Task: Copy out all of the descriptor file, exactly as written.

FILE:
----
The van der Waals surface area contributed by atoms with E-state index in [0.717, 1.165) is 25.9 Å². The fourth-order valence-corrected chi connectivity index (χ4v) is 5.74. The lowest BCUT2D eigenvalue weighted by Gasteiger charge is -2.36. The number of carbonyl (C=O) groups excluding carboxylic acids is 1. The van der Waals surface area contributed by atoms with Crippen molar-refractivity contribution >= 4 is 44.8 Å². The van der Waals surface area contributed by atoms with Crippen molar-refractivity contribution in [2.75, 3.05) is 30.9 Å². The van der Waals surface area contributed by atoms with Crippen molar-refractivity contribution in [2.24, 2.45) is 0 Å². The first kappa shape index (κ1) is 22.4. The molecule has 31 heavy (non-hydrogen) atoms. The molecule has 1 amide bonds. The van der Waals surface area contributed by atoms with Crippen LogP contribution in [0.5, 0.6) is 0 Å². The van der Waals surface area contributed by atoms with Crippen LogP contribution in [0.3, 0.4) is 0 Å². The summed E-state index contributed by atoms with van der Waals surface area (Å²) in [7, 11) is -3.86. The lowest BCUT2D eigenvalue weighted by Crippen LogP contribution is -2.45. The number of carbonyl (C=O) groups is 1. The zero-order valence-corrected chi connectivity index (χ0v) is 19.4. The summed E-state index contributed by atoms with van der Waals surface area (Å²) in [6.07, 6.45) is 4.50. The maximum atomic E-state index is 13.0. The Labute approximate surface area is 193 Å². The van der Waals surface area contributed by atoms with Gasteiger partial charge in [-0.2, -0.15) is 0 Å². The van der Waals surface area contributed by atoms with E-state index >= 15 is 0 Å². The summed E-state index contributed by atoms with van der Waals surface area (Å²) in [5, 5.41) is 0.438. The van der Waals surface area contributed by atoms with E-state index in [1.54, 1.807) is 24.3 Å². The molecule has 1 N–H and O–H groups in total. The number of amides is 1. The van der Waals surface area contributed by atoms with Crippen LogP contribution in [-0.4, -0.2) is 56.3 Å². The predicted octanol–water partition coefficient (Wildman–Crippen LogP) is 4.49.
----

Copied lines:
The van der Waals surface area contributed by atoms with E-state index in [0.717, 1.165) is 25.9 Å². The fourth-order valence-corrected chi connectivity index (χ4v) is 5.74. The lowest BCUT2D eigenvalue weighted by Gasteiger charge is -2.36. The number of carbonyl (C=O) groups excluding carboxylic acids is 1. The van der Waals surface area contributed by atoms with Crippen molar-refractivity contribution >= 4 is 44.8 Å². The van der Waals surface area contributed by atoms with Crippen molar-refractivity contribution in [2.75, 3.05) is 30.9 Å². The van der Waals surface area contributed by atoms with Crippen molar-refractivity contribution in [2.24, 2.45) is 0 Å². The first kappa shape index (κ1) is 22.4. The molecule has 31 heavy (non-hydrogen) atoms. The molecule has 1 amide bonds. The van der Waals surface area contributed by atoms with Crippen LogP contribution in [0.5, 0.6) is 0 Å². The van der Waals surface area contributed by atoms with Crippen LogP contribution in [0.3, 0.4) is 0 Å². The summed E-state index contributed by atoms with van der Waals surface area (Å²) in [7, 11) is -3.86. The lowest BCUT2D eigenvalue weighted by Crippen LogP contribution is -2.45. The number of carbonyl (C=O) groups is 1. The zero-order valence-corrected chi connectivity index (χ0v) is 19.4. The summed E-state index contributed by atoms with van der Waals surface area (Å²) in [6.07, 6.45) is 4.50. The maximum atomic E-state index is 13.0. The Labute approximate surface area is 193 Å². The van der Waals surface area contributed by atoms with Gasteiger partial charge in [-0.2, -0.15) is 0 Å². The van der Waals surface area contributed by atoms with E-state index >= 15 is 0 Å². The summed E-state index contributed by atoms with van der Waals surface area (Å²) in [5, 5.41) is 0.438. The van der Waals surface area contributed by atoms with E-state index in [1.54, 1.807) is 24.3 Å². The molecule has 1 N–H and O–H groups in total. The number of amides is 1. The van der Waals surface area contributed by atoms with Crippen LogP contribution in [-0.4, -0.2) is 56.3 Å². The predicted octanol–water partition coefficient (Wildman–Crippen LogP) is 4.49.